It’s hard to admit we’ve made a mistake. It’s even harder for us to completely rethink our worldview. But if we can approach our level of knowledge with humility and openness, we can discover more about ourselves and our world.
As part of Sinai and Synapses’ series “More Light, Less Heat,” Sara Gottlieb and Daniel Wilkenfeld talk about how new findings and new approaches to religion — from both emotional and rational perspectives — can cause us to rethink our assumptions.
Sara Gottlieb is a graduate student in psychology at the University of California, Berkeley. She holds a BA in psychology and philosophy from Macalester College, and previously served as the lab manager for the Moral Cognition Lab at Harvard University. Sara’s core research interests fall at the intersection of psychology and philosophy, and include moral judgment, the competing explanatory power of science and religion, and moral disgust. One current project aims to understand how secular experiences – and especially encounters with science – can provoke a deep and meaningful sense of awe.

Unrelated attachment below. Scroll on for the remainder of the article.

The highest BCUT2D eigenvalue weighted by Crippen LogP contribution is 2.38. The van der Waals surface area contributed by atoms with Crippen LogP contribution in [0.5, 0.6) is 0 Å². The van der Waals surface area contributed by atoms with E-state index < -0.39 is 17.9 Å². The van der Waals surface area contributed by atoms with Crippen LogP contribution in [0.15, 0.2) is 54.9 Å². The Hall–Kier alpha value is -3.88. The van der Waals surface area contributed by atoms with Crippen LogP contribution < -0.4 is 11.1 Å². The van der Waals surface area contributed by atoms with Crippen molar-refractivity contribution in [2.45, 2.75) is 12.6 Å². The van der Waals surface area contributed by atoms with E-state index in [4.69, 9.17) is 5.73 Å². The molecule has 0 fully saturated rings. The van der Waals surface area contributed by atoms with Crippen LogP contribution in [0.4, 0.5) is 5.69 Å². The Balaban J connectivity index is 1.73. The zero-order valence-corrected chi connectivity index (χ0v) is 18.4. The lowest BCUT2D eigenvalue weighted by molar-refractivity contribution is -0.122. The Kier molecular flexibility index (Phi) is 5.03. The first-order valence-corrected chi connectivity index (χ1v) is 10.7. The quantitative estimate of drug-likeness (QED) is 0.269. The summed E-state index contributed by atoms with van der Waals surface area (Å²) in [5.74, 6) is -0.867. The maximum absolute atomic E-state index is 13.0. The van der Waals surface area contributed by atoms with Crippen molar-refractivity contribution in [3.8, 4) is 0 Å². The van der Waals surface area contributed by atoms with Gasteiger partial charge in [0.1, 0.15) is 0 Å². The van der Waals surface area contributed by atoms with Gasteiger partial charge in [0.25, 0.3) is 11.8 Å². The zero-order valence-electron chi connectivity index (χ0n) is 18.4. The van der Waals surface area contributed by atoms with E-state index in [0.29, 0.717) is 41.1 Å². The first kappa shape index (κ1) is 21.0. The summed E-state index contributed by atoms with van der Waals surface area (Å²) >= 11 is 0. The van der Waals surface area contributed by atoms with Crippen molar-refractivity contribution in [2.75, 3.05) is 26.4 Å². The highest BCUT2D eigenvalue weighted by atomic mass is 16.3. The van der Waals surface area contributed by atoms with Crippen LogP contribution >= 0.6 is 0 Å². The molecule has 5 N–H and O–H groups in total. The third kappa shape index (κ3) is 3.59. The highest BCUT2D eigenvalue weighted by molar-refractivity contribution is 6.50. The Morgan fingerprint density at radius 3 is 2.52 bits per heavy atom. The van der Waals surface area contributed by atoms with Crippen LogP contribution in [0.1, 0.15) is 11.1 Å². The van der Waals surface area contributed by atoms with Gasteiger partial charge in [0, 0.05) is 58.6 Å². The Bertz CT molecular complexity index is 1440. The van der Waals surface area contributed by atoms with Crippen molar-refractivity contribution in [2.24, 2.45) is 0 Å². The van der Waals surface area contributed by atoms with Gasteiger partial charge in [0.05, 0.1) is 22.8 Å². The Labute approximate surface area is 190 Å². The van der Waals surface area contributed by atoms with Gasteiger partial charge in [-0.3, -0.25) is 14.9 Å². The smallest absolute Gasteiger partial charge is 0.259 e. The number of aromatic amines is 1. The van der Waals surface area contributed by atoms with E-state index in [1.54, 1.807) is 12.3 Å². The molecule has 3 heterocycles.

In this video, she talks about how the feeling of awe permeates her scientific work, and how that helps her approach questions of religion.
Daniel Wilkenfeld is a post-doctoral scholar at UC Berkeley. He got his PhD in philosophy from The Ohio State University in 2013, and now works at the intersection of philosophy and psychology. He grew up religious, and has gone on to study and teach the philosophy of religion as well.
Here, he describes how he has had to change his approach to God as new scientific findings arose, especially as his Judaism evolved throughout his life.